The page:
Since taking over the luxury brand last year, Cadillac chief Johan de Nysschen has tried to improve its image by distancing it from the rest of General Motors. He moved Cadillac’s headquarters from Detroit to New York’s trendy SoHo neighborhood, but apparently that’s just the beginning.
By 2017, Cadillac will report its own financial results, and it will also soon have a dealer network separated from the rest of the GM brands, according to a new report from Automotive News. Speaking to Wall Street analysts at a recent conference, de Nysschen said Cadillac will soon achieve a “higher degree of autonomy and self sufficiency.”
The Cadillac chief — who previously helmed Audi and Infiniti — said the brand will focus heavily on distinguishing its dealer network from the rest of GM, including revamping incentives to focus more on brand building than outright sales performance. Even with that shift in focus, though, de Nysschen hopes to increase Cadillac sales from 263,697 units in 2014 to 500,000 by 2020.
Like many luxury brands that are divisions of larger, mainstream carmakers. Cadillac has had a hard time protecting its prestige. Models like the Escalade, XTS, and SRX are based on platforms shared with other GM brands, which makes them seems less exclusive and puts Cadillac at a disadvantage compared to German brands in critics’ eyes.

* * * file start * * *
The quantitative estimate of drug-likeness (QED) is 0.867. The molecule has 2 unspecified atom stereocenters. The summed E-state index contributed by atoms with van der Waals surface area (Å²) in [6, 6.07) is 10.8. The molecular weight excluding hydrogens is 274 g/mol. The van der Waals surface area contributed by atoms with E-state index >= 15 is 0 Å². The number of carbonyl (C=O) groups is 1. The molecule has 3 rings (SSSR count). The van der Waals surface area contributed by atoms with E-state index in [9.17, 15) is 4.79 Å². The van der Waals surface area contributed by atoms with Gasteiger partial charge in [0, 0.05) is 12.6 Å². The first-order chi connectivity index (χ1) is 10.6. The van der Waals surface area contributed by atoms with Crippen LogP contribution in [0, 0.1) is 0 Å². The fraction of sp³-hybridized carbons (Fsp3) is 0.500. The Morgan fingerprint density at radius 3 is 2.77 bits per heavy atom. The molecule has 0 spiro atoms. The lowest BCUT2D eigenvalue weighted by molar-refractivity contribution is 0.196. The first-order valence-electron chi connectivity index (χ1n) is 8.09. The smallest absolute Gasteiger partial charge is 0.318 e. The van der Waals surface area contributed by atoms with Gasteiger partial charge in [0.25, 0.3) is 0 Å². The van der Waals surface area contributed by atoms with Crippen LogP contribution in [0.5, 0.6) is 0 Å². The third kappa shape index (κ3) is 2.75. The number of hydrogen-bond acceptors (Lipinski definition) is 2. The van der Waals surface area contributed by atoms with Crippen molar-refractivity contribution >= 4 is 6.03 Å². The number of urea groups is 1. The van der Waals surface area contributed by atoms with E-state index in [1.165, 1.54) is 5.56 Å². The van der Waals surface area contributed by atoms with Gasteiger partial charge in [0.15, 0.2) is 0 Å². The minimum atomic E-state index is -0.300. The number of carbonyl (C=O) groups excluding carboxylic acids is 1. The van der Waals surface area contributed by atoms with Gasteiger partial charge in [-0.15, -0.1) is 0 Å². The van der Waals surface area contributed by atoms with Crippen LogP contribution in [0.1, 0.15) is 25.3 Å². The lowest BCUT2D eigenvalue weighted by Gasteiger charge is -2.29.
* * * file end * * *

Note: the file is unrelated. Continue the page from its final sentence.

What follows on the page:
Cadillac has cultivated its CTS into a legitimate challenger to German sports-sedan mainstays, and recently launched the smaller ATS. A replacement for the aging SRX is expected soon, and de Nysschen has discussed simply scrapping the Chevrolet Impala-based XTS at the end of the current version’s lifecycle. The popular and profitable Tahoe/Suburban-based Escalade will probably stick around, though.
The 2016 CT6 will likely also play a big role in Cadillac’s quest to restore its reputation as the “Standard of the World.” The bigger four-door model was unveiled at the 2015 New York Auto Show, but its somewhat staid styling and interior may dampen enthusiasm for the CT6 when it actually reaches showrooms.
While Cadillac is still in the midst of revamping its lineup, the pace of new-model launches may soon slow. After the launch of the next-generation SRX, de Nysschen said Cadillac will hold off on other new products until 2018 or later.
Brand building can only go so far for a business whose actual function is to build cars, so hopefully whatever Cadillac has planned now will be able to hold the line for a few years.